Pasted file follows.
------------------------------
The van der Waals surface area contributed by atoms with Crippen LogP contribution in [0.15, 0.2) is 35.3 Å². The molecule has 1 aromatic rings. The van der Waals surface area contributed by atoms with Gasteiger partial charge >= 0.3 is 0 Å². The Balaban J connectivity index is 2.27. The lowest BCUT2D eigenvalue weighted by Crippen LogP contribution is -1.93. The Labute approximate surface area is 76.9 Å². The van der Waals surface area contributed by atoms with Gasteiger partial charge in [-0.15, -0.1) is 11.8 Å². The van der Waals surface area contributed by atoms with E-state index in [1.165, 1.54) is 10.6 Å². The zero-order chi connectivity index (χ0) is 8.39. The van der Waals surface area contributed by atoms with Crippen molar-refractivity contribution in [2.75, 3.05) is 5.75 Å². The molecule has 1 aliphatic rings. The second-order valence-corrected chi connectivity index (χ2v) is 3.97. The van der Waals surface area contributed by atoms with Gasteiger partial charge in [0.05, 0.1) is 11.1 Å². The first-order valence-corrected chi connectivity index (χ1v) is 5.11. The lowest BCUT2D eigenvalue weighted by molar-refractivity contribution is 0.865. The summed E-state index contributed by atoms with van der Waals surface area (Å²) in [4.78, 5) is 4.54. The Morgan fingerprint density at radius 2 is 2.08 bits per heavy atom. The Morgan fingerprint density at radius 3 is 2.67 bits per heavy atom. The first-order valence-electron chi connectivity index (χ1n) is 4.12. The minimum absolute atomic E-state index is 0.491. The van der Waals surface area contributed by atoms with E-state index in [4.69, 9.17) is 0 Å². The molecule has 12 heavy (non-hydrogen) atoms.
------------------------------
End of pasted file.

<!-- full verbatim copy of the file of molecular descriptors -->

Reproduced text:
The van der Waals surface area contributed by atoms with Crippen LogP contribution in [0.15, 0.2) is 35.3 Å². The molecule has 1 aromatic rings. The van der Waals surface area contributed by atoms with Gasteiger partial charge >= 0.3 is 0 Å². The Balaban J connectivity index is 2.27. The lowest BCUT2D eigenvalue weighted by Crippen LogP contribution is -1.93. The Labute approximate surface area is 76.9 Å². The van der Waals surface area contributed by atoms with Gasteiger partial charge in [-0.15, -0.1) is 11.8 Å². The van der Waals surface area contributed by atoms with E-state index in [1.165, 1.54) is 10.6 Å². The zero-order chi connectivity index (χ0) is 8.39. The van der Waals surface area contributed by atoms with Crippen molar-refractivity contribution in [2.75, 3.05) is 5.75 Å². The molecule has 1 aliphatic rings. The second-order valence-corrected chi connectivity index (χ2v) is 3.97. The van der Waals surface area contributed by atoms with Gasteiger partial charge in [0.05, 0.1) is 11.1 Å². The first-order valence-corrected chi connectivity index (χ1v) is 5.11. The lowest BCUT2D eigenvalue weighted by molar-refractivity contribution is 0.865. The summed E-state index contributed by atoms with van der Waals surface area (Å²) in [4.78, 5) is 4.54. The Morgan fingerprint density at radius 2 is 2.08 bits per heavy atom. The Morgan fingerprint density at radius 3 is 2.67 bits per heavy atom. The first-order valence-electron chi connectivity index (χ1n) is 4.12. The minimum absolute atomic E-state index is 0.491. The van der Waals surface area contributed by atoms with E-state index in [4.69, 9.17) is 0 Å². The molecule has 12 heavy (non-hydrogen) atoms.